The new campaign to ban the bomb

Nearly 70 years after the invention of the atom bomb, an international summit meets this week in London in pursuit of a nuclear-weapon-free world. Could this dream ever become reality?

It has been decades since the world faced the immediate threat of nuclear war. The superpower conflicts of the 20th Century have given way to much smaller-scale battles in the 21st. Today, combatants are more likely to be lightly armed militants than nuclear-armed states.

But according to new figures released by the anti-nuclear campaign group Global Zero, an estimated $1 trillion will be spent on upgrading nuclear stockpiles in the next decade.

Campaigners say this is wrong, and must be stopped. The existence of nuclear weapons, they argue, remains a deadly threat to world peace and security, and spending money only increases that threat. We might think that nuclear war is a thing of past, but if we're not careful, it could spell the end of our future.

Why? Partly because nuclear technology is more accessible than ever before. The first bombs were built in the 1940s. With modern science, it has become easier than ever to build a nuclear weapon – even relatively poor countries can manufacture the necessary parts for a missile and warhead.

Also, the nuclear threat has fragmented. Once, nuclear weapons were controlled only by a few powerful nations. Now, potential nuclear actors include rogue states like North Korea and even terrorist groups, who are known to have been seeking nuclear weapons for some time. A recent attack on a naval base in nuclear-armed Pakistan has shown how easily that country's weapons could fall into the wrong hands.

Thirdly, there is the old danger of a nuclear accident. Several times in the past, misunderstandings and miscommunications have had alarmed generals hovering over their nuclear launch buttons. As the number of nuclear powers grows, the chance of a nuclear attack set off by accident, or by rogue factions within a country's military, continues to increase.

Global Zero supporters, who include scientists, politicians and former world leaders, propose a radical solution. They say nuclear arsenals must first be cut. Then strict supervision programmes must be implemented. Finally, continued reductions must take place until there is not a single nuclear weapon left in the world.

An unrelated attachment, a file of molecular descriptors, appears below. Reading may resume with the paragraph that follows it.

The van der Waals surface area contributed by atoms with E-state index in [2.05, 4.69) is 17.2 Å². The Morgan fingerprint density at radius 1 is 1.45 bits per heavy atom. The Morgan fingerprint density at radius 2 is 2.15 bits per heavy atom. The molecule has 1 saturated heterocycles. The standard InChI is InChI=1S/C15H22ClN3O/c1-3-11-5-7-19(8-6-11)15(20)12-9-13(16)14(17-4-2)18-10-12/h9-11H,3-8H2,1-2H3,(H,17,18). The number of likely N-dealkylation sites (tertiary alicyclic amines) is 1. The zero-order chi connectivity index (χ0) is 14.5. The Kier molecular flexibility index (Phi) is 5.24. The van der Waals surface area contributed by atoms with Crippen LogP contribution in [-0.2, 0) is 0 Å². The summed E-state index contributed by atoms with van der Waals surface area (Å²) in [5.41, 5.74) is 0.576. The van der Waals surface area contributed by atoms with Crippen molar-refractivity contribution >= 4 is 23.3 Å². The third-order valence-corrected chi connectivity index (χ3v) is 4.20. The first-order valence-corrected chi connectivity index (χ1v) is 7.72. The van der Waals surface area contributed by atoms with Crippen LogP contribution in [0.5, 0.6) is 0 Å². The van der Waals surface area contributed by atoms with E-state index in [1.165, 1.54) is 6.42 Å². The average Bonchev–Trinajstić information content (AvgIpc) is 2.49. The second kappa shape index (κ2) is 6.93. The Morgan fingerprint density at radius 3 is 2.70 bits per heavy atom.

Hope and fear

Critics accuse Global Zero of over-optimism. Even if big countries like the US and Russia agree to reduce stockpiles, rogue states may not. And no country wants to get rid of its nuclear deterrent unless it can be certain that other countries are doing the same.

But supporters say the danger of nuclear war demands an ambitious response. If the people of the world can get behind their initiative, perhaps a nuclear-free day will eventually dawn at last.

You Decide

  1. Is it realistic to try to get rid of all nuclear weapons?
  2. 'Expect the worst and you'll never be disappointed.' Is optimism a foolish approach to foreign policy?


  1. Design a banner or poster arguing either for or against the campaign to get rid of all nuclear weapons.
  2. The UK faces a tough nuclear decision about whether or not to replace the ageing Trident missile programme. Opponents argue that it's too expensive and that Britain should lead the way into a nuclear-free world. Supporters say that Trident is a crucial part of the country's nuclear deterrent. Do some further research on the debate: where do you stand?

Some People Say...

“The only real guarantee of peace is to be more heavily armed than everyone else.”

What do you think?

Q & A

Are nuclear weapons really all that scary?
Yes. Even the first nukes (dropped on Japan in 1945) were horrifyingly destructive. Thousands were vaporised in an instant by the power of a single bomb, with more dying later of radiation. By the 1980s, there were enough nuclear weapons in existence to destroy every human on the planet.
How are they that powerful?
Basic nuclear bombs work by splitting heavy atoms like uranium or plutonium. When atomic bonds break, a huge quantity of energy is released. The scary thing is that the science of atom bombs is now very well understood – in principle, they aren't that hard to build.
So why doesn't everyone have one?
Because it's hard to get hold of the raw materials. But if enough weapons-grade uranium fell into the wrong hands, you could build a simple bomb that would fit inside a suitcase.

Word Watch

Superpower conflicts
From 1945 to 1990, world politics was dominated by the 'Cold War' between the USA and the Soviet Union. These two nations were 'superpowers', meaning that their military was far superior to that of their nearest rivals.
Nuclear actors
Nuclear actors are people who could perform an action involving nuclear weapons. During the Cold War, the list of nuclear actors was limited to powerful nations.
Rogue states
A rogue state is a country which does not play a part in the international community, and refuses to abide by international treaties and laws. North Korea is the most prominent example, but other countries can be described as rogue states depending on your political point of view.
Nuclear deterrent
The principle of nuclear deterrence is that anyone who attacks a nuclear-armed nation will suffer nuclear attack themselves. In theory, it means that no one would dare to launch a full scale attack on a nuclear nation because the resulting revenge attack would be so devastating.


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